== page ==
Yale's neuro-oncology program puts together all of the components critical to managing patients with brain tumors: comprehensive evaluation and diagnosis, leading edge treatment options, thorough follow-up and psychosocial support. Patients are welcome whether they are newly diagnosed or have already received extensive treatment.
Calls from referring physicians, patients or their families are handled by an experienced clinical care coordinator. The coordinator ensures that appropriate appointments are made quickly. New patients with brain tumors are usually seen in the oncology clinic of the Yale Cancer Center within a couple of days. The care coordinator also acts as the patient's interface with the various medical specialists who are called into play in each treatment plan.
The patient is the focus of all of the diagnosis and treatment skills Yale's interdisciplinary team of specialists brings to the service. Neuro-oncology surgeons, radiation oncologists, neuroradiologists, medical oncologists, neurologists, neuropathologists and others meet weekly at a Tumor Board Conference to arrive at the most appropriate treatment plan for each individual. Because the Yale Cancer Center is an academic referral center, the teams of specialists have an opportunity to treat the rarest as well as the most common cancers. Because of the center's research and teaching mission, its practitioners are well acquainted with the most advanced treatment methods. Patients benefit from that knowledge and from specialized resources such as a dedicated neurological intensive care unit and the latest imaging technologies.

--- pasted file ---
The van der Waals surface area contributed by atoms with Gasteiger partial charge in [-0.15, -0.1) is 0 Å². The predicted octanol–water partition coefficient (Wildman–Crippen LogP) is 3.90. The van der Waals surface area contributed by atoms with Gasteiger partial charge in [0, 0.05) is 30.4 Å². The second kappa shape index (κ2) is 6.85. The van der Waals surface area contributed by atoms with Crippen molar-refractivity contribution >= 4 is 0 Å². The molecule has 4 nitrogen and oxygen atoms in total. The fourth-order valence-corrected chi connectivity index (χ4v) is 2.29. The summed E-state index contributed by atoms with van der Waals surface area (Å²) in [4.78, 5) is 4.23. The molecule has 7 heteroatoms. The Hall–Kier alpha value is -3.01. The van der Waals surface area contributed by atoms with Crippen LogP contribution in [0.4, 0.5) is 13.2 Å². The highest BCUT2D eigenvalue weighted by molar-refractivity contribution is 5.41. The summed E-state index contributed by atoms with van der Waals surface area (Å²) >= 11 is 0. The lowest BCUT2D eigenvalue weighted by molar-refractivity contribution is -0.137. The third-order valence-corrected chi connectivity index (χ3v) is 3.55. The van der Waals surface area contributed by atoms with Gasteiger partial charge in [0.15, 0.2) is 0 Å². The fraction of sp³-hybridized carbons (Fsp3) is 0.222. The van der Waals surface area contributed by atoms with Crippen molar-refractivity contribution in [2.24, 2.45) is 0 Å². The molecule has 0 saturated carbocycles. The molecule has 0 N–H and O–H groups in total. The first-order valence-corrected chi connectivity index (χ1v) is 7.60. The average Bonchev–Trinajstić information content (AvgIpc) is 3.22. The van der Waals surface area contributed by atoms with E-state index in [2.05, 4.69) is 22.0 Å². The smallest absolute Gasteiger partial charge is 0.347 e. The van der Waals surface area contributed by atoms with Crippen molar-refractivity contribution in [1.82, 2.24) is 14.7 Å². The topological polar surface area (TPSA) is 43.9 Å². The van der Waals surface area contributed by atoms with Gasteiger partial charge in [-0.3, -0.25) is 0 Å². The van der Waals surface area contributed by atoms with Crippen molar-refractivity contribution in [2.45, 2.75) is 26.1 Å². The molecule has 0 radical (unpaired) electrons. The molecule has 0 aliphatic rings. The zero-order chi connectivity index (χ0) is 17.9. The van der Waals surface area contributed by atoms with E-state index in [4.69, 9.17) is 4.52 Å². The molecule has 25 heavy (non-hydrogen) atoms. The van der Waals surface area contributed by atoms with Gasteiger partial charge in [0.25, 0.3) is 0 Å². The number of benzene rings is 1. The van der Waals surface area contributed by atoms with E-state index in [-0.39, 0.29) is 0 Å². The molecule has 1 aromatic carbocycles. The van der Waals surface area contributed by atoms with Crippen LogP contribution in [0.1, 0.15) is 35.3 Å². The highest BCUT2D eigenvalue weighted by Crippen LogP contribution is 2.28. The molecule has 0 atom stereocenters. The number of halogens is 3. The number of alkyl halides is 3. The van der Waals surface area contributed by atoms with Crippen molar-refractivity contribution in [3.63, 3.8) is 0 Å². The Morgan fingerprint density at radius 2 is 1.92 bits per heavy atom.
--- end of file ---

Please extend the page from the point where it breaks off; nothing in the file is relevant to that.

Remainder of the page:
Yale neurosurgeons maintain a close working relationship with physicians practicing in the community. They welcome referrals and supply physicians with regular reports on diagnostic findings and treatment recommendations.
Joseph M. Piepmeier, M.D., professor and vice chairman of Neurosurgery, directs Surgical Neuro-Oncology Program. Dr. Piepmeier received his M.D. from the University of Tennessee. He completed his neurosurgical residency at Yale-New Haven Hospital. He has been on the teaching staff of the Yale School of Medicine since 1982.
Dr. Piepmeier has been a visiting professor at several medical schools in the United States, Canada, Europe and Japan. He has published numerous scientific papers; has lectured widely and is active in several national organizations, including service as past chairman of the Joint Section on Tumors of the American Association of Neurological Surgeons/Congress of Neurological Surgeons. He serves on the editorial board of Neurosurgery and previously as editor-in-chief of the Journal of Neuro-Oncology.
Neuro-oncology Care Coordinator
Gift from the Section of Neuro-oncology of the Department of Neurosurgery to the Yale Historical Medical Library
Through the generosity of an anonymous donor, the Section of Neuro-oncology is pleased to announce that a unique collection of medical documents have been donated to the Yale Medical Historical Library. This collection of 54 articles and addresses, written by Harvey Cushing, M.D. between 1905 and 1933, includes essential papers in the development of neurosurgery in the United States. Dr. Cushing, an eminent neurosurgeon, was also an ardent book collector and co-founder of the Yale Historical Medical Library. Accompanying the collection is a rare note signed by Sir William Osler, the Regius Professor of Medicine at Oxford. Written in 1910, this note congratulates the publisher on completion of the latest textbook of Osler, The Principles And Practice Of Medicine. This valuable material will be cataloged and preserved for use by the Yale medical community and historians.